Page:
Over the past centuries, different traditions of this holiday have developed in different parts of Mexico. For example, in the city of Oaxaca de Juarez, the event reaches the scale of a carnival comparable to a Brazilian one. In the daytime, the streets are empty, while with the arrival of night, the singing of mariachi guitarists and wind instruments accompany the “dancing skeletons”. People in costumes of otherworldly creatures and tourists mingle in a carnival crowd: processions are organized without any plan, here and there. Anyone can join this colorful mess and wander until dawn on November 3.
A holiday that was more exotic, even by the standards of Mexicans, was acquired in Pomuch. Locals are much less influenced by Catholicism, so they are closer to the authentic traditions of the Aztecs. When the Day of the Dead arrives, they dig up what remains of the deceased loved ones, cleanse the bones of the layer of flesh, or polish the bones processed in past years. For this reason, especially sensitive guests from other countries are not advised to visit local cemeteries on the eve of the holiday.
Long preparations for the celebration of the day of the dead
Long before the start of the holiday, schoolchildren, students and just volunteers begin preparation: they make skeleton costumes, masks, dolls to the height of a person, musicians rehearse, and artists plan how to decorate the altars.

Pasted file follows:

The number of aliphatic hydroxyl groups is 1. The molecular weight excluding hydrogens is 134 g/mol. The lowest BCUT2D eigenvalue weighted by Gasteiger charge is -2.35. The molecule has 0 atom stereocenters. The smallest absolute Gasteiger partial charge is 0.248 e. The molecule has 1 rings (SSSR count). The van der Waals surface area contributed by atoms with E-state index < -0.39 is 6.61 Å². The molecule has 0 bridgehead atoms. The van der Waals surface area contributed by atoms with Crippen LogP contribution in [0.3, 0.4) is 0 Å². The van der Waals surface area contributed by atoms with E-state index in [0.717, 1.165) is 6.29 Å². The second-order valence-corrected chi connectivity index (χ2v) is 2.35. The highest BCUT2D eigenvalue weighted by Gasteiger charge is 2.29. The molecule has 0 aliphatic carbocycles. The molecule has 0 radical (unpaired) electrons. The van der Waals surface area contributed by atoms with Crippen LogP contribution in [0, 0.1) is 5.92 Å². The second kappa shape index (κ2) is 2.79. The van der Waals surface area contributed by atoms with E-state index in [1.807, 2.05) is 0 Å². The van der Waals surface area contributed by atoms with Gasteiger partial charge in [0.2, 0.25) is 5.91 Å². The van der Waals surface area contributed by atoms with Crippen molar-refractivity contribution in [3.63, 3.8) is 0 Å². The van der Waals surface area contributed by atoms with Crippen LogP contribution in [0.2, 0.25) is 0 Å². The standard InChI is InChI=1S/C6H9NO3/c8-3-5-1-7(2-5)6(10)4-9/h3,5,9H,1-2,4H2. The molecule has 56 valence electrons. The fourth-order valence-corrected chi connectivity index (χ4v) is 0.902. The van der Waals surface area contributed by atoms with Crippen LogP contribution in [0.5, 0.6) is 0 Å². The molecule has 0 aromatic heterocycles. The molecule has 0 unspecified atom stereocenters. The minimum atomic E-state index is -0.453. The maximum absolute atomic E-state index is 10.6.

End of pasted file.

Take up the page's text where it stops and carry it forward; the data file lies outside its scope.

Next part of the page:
Decoration of the altars itself begins before the holiday, because it requires fresh flowers: the familiar yellow-orange marigolds. In Mexico they are called the “flower of the dead" - they help to open the passage between the worlds through which the deceased and will go back to our world. Altars of this type are installed in all homes, supermarkets, cafes, public places, etc. On the eve of the holiday, in addition to flowers, they place different fruits, burning candles, tamale (special Mexican food), toys (in memory of children), alcohol (in memory of adults). A necessary component is water: the Mexican belief says that the transition to our world takes away a lot of souls, which they can restore only with plain water and a special sweet "bread for the dead."
In the dwellings, they prepare food loved by the deceased during their lifetime, and also make the bed: it is believed that the arrived spirit will rest on it. Families and relatives gather in homes with a joyful mood and expectation of a meeting.